Or so I thought. See that area at the end of the driveway between the two piles of snow? That’s, like, three-foot deep snow that had to be cleared. And sadly, it turns out that Alex and I are the adults in the situation and there was no one but us who was going to shovel it.

The munchkins fought their way out of the driveway and then took a much easier walk down the plowed road to the sledding hill while Alex and I chipped away at the snow.

Photo of Alex standing in the driveway next to almost waist high snow. The driveway is partially shoveled.

I was the first to battle my way out.

Sadly, however, one path that required a long step over a pile of ice chunks wasn’t going to release the car. So Alex and I kept at it, shovelful by shovelful, each of which had to be hurled over our quickly growing piles.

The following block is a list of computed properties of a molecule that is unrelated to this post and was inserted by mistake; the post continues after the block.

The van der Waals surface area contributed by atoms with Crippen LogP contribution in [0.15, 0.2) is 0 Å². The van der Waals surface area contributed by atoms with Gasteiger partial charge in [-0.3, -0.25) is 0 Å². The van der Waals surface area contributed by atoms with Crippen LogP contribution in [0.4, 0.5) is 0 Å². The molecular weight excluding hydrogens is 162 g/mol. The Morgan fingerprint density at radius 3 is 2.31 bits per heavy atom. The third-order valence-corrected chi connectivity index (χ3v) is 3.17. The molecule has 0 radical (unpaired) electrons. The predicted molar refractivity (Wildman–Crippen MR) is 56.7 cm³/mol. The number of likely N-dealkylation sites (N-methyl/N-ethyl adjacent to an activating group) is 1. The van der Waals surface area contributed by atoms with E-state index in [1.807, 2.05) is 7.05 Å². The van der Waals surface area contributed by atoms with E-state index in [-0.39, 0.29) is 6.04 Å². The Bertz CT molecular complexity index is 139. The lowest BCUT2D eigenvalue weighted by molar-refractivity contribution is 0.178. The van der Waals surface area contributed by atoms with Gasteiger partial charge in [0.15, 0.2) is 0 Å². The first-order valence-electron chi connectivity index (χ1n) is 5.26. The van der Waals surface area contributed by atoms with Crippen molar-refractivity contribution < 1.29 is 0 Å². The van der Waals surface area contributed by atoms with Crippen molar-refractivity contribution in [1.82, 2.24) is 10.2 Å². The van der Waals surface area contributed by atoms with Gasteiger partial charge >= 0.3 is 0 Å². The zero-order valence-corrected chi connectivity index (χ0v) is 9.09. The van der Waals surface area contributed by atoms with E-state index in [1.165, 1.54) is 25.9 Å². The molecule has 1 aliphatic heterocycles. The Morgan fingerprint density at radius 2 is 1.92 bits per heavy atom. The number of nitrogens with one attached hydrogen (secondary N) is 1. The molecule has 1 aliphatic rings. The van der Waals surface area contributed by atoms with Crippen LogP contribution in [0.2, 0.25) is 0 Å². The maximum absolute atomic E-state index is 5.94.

Me standing in front of a pile of snow that is taller than me.

We made our pile bigger.

Our children eventually came back from sledding. Sam disappeared inside and Quinn made some microwave popcorn only to reappear twenty minutes later with the demand, “Mom! Make me an igloo!”

It must be nice to be ten and oblivious.

(I didn’t make him an igloo.)

Jack stuck around and helped us by chiseling away at the icy crust on the pile and throwing snowballs at me from his perch on top of our new hills.

Photo of Jack leaning over the top of a snowbank.

He’s lucky he’s cute.

It only took Alex and I a couple of hours to clear the driveway, remove the car’s snow hat, and make sure the car could back up out of its snow nest. Earlier in the day, I had wondered if I could put on my Yaktrax and go for a run in the streets. Now I just want to sit on the couch for the rest of my life and enjoy the thought that if I wanted to, I could go somewhere.

Screenshot of a facebook post of mine, which is a photo of Alex with arms up in celebration after I made it to the street. The caption reads "WE'RE FREE!!! WE MADE A HOLE TO THE STREET!!"

For the record, I don’t want to.